Players go back to school at the Western Intercollegiate

Dr. Alister MacKenzie's brilliant greens at Pasatiempo baffle even the best college players.

EDITOR'S NOTE: This was updated April 12 to reflect 2021 tournament coverage on Golf Channel.

SANTA CRUZ, Calif. – Playing Dr. Alister MacKenzie's Pasatiempo Golf Club the day after Tiger Woods won a historic Masters in 2019 at Augusta National – the most revered MacKenzie masterpiece – wasn’t lost on Stanford University senior Isaiah Salinda.

“MacKenzie is one of my favorite designers,” said Salinda, who shot an opening six-under-par 64 during the first round at the 2019 Western Intercollegiate presented by Topgolf. “The whole history of this place is really cool. The tournament has been around 70-plus years. The course has stood the test of time.”

The Western Intercollegiate – a 13-team, 54-hole event televised by Golf Channel for the first time in 2019 - remains one of the premier tournaments in college golf. Its list of champions features names you should recognize: Ken Venturi, Johnny Miller, Mark O’Meara, Duffy Waldorf and Bobby Clampett, among others. Western Intercollegiate alumni have gone on to win more than 350 PGA Tour events, including 40 majors. Sadly, the pandemic canceled the 74th edition of the tournament in 2020.

But the action is back for 2021. If you want a glimpse of golf’s future stars, then the Golf Channel’s TV coverage is must-see TV. Live coverage on Golf Channel will take place from 7-10 p.m. ET Monday and Tuesday and 4-7 p.m. ET Wednesday for the final round with replay broadcasts as well.

It’s worth tuning in to the 2021 version for some higher education on golf course architecture. Playing roughly 6,600 yards, Pasatiempo will be the shortest course the nation's best young guns will see all season. Defiant MacKenzie greens and bunkering, which can only be described as art, should keep the bombers at bay. In 2018, the field’s scoring average was 72.24, more than two over par on the par-70 layout. In the past five years, only 49 players (out of more than 420-plus) have finished under par.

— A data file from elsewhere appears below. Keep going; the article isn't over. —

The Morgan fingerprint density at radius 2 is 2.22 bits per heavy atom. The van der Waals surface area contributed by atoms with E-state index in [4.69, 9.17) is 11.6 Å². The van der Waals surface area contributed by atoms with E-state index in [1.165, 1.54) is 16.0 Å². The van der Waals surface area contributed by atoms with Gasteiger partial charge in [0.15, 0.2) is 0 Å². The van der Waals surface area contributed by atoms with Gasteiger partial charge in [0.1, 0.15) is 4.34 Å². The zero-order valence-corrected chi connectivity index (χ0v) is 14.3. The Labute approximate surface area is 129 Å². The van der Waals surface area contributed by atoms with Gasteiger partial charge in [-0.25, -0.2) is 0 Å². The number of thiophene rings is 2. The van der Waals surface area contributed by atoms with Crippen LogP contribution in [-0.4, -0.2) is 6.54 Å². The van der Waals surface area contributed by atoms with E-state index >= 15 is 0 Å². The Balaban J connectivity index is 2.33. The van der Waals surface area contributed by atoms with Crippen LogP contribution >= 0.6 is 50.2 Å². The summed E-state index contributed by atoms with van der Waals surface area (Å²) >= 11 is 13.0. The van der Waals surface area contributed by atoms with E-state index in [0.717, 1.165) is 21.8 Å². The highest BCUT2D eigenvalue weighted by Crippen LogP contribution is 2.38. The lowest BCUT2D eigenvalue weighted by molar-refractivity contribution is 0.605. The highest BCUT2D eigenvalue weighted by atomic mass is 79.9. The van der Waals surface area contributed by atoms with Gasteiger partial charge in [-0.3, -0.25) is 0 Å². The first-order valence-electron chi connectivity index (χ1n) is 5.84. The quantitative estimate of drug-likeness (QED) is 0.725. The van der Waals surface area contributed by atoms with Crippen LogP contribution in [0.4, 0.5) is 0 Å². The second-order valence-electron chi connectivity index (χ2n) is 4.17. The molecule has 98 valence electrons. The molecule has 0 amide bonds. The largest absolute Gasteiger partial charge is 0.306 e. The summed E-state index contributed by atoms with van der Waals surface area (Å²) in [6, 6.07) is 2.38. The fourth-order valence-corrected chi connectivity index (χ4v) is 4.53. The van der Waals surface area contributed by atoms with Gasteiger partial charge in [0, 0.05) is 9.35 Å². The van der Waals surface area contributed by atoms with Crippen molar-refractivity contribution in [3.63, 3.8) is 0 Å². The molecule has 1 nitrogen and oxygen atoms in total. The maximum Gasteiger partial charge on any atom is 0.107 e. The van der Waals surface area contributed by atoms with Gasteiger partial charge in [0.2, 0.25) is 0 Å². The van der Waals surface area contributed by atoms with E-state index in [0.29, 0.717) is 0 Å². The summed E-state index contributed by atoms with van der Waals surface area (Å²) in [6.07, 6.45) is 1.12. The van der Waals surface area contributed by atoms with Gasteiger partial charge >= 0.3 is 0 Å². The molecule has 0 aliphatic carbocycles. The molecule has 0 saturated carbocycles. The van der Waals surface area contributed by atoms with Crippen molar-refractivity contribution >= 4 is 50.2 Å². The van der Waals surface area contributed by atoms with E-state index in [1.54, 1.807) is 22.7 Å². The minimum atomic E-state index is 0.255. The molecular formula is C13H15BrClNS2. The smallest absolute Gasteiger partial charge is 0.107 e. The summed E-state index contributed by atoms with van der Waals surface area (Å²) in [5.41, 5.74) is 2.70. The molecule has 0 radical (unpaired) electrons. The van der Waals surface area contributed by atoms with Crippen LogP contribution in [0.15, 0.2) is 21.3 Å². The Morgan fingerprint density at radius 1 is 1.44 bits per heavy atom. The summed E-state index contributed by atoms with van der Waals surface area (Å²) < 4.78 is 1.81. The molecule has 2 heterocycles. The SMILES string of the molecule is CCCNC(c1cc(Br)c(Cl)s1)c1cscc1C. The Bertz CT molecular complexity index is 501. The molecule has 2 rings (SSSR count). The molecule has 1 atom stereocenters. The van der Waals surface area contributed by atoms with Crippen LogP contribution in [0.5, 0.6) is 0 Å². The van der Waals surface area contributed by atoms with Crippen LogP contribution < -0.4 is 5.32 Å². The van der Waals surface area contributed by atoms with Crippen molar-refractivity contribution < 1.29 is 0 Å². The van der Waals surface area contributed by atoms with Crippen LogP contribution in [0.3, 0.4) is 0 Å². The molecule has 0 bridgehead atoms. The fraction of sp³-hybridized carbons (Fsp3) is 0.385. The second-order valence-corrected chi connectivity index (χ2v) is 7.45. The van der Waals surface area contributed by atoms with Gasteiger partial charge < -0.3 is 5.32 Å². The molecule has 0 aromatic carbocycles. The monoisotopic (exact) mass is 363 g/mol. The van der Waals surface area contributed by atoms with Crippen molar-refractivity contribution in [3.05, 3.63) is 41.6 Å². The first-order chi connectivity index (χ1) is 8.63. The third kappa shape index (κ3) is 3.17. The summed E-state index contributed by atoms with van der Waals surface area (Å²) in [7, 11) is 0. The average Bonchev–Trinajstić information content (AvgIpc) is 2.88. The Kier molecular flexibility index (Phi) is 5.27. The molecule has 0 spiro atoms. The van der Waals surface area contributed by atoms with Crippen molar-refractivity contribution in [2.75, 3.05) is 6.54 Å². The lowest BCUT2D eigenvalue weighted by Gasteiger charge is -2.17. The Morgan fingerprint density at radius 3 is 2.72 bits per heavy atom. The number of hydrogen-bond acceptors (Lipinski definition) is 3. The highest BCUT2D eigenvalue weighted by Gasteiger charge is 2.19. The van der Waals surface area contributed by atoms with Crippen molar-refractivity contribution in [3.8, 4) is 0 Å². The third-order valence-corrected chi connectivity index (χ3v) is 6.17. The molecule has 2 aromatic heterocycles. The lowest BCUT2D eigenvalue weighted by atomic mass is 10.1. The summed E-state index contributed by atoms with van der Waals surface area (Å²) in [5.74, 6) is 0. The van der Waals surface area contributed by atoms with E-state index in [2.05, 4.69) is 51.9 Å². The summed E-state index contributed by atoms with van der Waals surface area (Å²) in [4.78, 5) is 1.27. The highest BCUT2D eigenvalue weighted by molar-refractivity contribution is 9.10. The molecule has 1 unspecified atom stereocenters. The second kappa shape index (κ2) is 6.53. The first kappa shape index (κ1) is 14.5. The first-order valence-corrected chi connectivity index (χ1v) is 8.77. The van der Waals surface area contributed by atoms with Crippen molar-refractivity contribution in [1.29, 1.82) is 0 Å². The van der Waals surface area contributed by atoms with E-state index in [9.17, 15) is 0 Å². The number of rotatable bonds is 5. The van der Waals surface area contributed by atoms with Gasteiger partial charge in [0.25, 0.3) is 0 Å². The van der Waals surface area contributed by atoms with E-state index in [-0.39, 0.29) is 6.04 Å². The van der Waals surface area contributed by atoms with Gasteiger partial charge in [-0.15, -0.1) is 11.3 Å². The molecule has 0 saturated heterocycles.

“The course is so unique,” said Chris Zambri, USC's men's golf coach. “It’s one of the best courses in America. On top of that, it’s got some real unique features you don’t see at other places these days. It’s always special in that regard. And to have television here makes things way more interesting for us for sure.”

To appreciate the architectural brilliance of the Pasatiempo, look no further than the unique 18th hole. The course’s final hole is a par 3, a design element often dismissed by architecture buffs and tournament officials (in 2016, the PGA Tour flipped the nines at the East Lake Golf Club so the Tour Championship wouldn't finish on a par 3). Is it wise to criticize MacKenzie?

Protecting a great round, Salinda wisely hit into the heart of the green and two-putted for par. His playing partner, USC’s Issel Tanabe, went pin hunting and paid the price. His tee shot ended up in the rough 10 feet above the back-left pin. His first attempt at a delicate chip went two inches. His second chip caught the slope beyond the hole and ended up off the front of the green. He recovered with a great chip and putt to get up and down for a double bogey. Greedy players tend to get “MacKenzied.”